Back to School, Back to Routine
Author: Krista Flack, MS OTR/L
Can you believe that the first day of school is right around the corner?! With only a few more weeks to go, it’s a good time to start thinking about how to make the adjustment as smooth as possible. Here are some tips for easing the transition:
· Start waking up earlier! While some kids are early risers all year round, others enjoy the opportunity to stay up late and sleep in during summer. If your child is a summertime night owl, consider slowly shifting bedtime and wake time in 15 minute increments over several days, until you’re on the schedule you need to be for the school day.
· Think about classroom expectations that can be hard for your child, and start practicing them now. If your child has trouble sitting still, pull out some tabletop games and activities that start to get them used to sitting in their chair for an entire activity. If your child gets the wiggles, think about appropriate and sneaky ways for them to get movement in (stretching their fingers, giving themselves a hug, or clenching their toes can provide just a little bit of proprioceptive input that can help calm the body). If your child needs more input than that, it’s a good idea to bring up your concerns to an OT.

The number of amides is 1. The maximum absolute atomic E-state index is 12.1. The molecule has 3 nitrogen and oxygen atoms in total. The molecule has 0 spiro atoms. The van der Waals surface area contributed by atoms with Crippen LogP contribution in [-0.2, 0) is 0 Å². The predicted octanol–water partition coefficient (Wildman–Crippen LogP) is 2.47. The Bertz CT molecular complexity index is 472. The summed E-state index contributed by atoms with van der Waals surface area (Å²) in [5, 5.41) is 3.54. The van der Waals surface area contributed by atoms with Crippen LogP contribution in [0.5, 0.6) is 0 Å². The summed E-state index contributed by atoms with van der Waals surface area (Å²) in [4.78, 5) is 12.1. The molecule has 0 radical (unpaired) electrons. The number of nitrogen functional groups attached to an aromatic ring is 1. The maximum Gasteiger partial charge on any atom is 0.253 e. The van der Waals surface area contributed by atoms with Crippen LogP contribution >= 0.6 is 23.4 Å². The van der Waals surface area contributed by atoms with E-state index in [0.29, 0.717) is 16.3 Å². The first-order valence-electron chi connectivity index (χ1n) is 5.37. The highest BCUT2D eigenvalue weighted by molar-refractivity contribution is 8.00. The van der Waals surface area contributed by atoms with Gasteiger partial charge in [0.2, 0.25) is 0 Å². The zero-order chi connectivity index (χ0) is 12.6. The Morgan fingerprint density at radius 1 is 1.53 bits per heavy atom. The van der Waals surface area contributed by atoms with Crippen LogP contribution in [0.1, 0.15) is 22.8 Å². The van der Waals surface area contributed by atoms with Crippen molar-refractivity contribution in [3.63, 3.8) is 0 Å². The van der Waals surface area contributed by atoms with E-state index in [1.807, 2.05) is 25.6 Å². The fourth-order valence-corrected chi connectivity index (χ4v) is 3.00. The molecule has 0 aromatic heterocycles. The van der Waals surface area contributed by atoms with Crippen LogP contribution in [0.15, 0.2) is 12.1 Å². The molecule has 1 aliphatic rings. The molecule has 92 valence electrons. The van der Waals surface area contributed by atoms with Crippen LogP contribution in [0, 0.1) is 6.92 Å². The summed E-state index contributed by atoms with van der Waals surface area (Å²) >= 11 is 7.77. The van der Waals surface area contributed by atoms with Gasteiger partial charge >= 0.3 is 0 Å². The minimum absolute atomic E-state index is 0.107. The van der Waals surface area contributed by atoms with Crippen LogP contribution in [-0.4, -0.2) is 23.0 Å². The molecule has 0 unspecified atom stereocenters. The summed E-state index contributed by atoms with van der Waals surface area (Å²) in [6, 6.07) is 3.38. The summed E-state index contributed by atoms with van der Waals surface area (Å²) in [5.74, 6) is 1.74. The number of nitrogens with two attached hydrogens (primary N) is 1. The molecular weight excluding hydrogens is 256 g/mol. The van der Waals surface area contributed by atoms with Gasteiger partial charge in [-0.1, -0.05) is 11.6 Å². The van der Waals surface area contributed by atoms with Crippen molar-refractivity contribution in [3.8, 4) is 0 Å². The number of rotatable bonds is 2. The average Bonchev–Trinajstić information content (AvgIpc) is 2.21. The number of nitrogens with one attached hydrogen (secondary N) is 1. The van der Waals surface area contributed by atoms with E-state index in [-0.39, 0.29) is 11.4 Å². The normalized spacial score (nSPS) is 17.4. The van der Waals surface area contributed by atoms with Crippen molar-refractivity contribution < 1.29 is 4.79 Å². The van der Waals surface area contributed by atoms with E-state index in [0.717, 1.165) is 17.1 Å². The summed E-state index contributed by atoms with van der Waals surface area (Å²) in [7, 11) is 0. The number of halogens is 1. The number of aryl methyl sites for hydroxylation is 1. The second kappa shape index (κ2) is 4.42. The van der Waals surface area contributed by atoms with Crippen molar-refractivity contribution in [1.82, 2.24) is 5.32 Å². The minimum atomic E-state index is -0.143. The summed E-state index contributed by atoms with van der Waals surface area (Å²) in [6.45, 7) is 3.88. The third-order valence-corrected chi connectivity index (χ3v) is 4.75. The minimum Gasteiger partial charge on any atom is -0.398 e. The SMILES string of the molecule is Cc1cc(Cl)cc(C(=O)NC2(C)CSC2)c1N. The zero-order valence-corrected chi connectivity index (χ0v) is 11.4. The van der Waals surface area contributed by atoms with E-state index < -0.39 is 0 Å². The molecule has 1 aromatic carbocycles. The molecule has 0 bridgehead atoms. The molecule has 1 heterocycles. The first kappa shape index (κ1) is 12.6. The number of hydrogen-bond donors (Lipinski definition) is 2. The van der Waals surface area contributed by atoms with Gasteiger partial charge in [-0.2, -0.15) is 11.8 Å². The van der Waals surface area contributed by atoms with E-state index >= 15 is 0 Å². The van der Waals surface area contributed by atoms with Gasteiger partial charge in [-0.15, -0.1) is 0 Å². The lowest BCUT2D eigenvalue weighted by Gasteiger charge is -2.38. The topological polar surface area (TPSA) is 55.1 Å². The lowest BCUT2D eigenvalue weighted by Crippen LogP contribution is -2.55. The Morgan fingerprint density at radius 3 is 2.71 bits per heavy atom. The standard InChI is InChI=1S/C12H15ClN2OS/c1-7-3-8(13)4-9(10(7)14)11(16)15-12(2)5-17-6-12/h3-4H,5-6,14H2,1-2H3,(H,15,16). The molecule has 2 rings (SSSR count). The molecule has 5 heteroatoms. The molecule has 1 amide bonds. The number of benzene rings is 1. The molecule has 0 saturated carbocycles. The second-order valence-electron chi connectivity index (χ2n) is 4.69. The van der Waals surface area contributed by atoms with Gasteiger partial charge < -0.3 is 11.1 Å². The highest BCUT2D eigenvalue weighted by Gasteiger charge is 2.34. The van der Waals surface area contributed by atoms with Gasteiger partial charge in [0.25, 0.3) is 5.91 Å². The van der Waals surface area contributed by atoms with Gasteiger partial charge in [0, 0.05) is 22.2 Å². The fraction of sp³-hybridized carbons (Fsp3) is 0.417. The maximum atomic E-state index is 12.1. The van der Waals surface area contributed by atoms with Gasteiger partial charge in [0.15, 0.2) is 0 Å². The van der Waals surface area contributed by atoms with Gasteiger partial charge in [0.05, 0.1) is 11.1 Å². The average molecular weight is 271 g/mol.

· Do a trial run of getting out the door on time! Go through your morning routine to get an idea of how long it takes to complete, so you aren’t surprised the first day by being rushed (which can be stressful), or by being done early, and left to sit and wait (providing more time for nerves to grow and wiggles to come out).
· Talk about it! For many kids, talking about the upcoming school year, the new classroom, and any changes they should expect, can help them feel prepared for it. Give them a chance to verbalize their feelings and ask questions, and try to keep the conversation calm and positive.
· Visual Schedules and Social Stories can help ease anxieties about a new school year. This is a simple way to help an anxious child know what to expect out of their day. Your child’s therapist can help make a social story that is customized for you, and ask us about our custom visual schedules!